Good will is a two-way road. These little Thai novices know the flow.
Schools are closed here for the hot season. A percentage of young boys will spend a month as novices. One of their opportunities after being ordained is to make the morning rounds, which gives people the chance to make merit by providing them with gifts of food and snacks. Inevitably, the process is that the merit-makers present their offerings and the fellows in saffron robes chant a blessing. The blessings go both directions.
As the fellows are initiated into their month in the temple one of the most poignant moments is when the boys, recently shorn of the hair on their heads and eyebrows, are reminded by a village elder of how much they owe to their mothers for her nurture…literally for her mother’s milk. Then the merit they make from entering the temple is transferred to their mother. Of course, the merit is infinite and so they also accrue merit as well as important lessons during their month. But in the morning they take off their shoes and sling their brass bowl over their shoulder and walk solemnly through the roadways where a couple of days ago they were riding their bicycles recklessly and carefree.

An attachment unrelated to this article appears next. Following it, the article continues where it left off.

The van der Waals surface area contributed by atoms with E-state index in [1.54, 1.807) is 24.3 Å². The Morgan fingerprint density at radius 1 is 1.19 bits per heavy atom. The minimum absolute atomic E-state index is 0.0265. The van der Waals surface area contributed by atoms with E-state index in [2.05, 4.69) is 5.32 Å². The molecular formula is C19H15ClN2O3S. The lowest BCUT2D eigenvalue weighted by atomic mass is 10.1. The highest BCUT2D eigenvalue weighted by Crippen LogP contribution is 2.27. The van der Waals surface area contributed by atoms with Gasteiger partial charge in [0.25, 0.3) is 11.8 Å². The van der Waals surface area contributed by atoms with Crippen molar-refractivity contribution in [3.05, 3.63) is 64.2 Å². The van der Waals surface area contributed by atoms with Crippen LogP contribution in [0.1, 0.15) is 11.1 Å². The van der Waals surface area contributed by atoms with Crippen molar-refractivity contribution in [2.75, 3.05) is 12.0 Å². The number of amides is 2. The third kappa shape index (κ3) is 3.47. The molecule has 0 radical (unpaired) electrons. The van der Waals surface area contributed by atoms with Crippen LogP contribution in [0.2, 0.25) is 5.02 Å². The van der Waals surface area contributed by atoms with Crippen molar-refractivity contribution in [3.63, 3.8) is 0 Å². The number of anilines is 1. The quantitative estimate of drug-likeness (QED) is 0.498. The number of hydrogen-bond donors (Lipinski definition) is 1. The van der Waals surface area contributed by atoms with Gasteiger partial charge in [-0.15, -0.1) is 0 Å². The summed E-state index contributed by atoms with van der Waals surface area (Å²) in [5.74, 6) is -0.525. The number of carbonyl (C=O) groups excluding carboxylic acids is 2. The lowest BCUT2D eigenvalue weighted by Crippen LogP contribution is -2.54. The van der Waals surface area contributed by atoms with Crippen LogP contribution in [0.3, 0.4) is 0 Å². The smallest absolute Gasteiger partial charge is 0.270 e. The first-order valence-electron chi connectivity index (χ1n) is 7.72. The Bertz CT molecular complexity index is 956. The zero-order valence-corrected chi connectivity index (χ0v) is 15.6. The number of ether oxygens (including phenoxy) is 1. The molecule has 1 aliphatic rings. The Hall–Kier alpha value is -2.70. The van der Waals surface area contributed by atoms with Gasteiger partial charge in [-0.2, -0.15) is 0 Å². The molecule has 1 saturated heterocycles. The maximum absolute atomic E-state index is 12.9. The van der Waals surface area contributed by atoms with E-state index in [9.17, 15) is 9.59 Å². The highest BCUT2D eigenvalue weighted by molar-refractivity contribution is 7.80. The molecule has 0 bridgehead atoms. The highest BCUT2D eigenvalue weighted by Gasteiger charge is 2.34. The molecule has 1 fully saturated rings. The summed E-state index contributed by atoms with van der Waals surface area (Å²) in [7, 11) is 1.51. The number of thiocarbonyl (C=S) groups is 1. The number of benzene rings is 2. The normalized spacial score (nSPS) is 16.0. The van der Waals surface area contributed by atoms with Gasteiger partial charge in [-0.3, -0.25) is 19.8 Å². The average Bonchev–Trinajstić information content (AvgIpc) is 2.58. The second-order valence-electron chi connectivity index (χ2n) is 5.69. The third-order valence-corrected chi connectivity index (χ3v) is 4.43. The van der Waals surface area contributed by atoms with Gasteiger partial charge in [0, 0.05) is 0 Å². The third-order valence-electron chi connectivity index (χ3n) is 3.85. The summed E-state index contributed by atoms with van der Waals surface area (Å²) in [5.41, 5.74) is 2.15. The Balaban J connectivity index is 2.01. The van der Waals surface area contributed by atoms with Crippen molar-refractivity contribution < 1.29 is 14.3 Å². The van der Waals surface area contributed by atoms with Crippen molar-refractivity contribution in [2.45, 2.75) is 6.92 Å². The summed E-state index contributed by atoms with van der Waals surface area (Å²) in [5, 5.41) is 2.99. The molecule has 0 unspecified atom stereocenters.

Everyone in Thailand knows this scenario by heart. Why half a million people said they “like” this Facebook posting may take a word or two for the rest of us. What the picture captures is a very unusual role reversal and expression of good will (nam jai). Beside the road was a woman who, by appearances, is a street wanderer without visible means of support. A few of the guys emptied out their bowls for her.
The boys will surely learn important lessons they will never forget this month, but some of them already know one of the Lord Buddha’s basic precepts about good will and compassion.
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Rev. Dr. Kenneth Dobson posts his weekly reflections on this blog.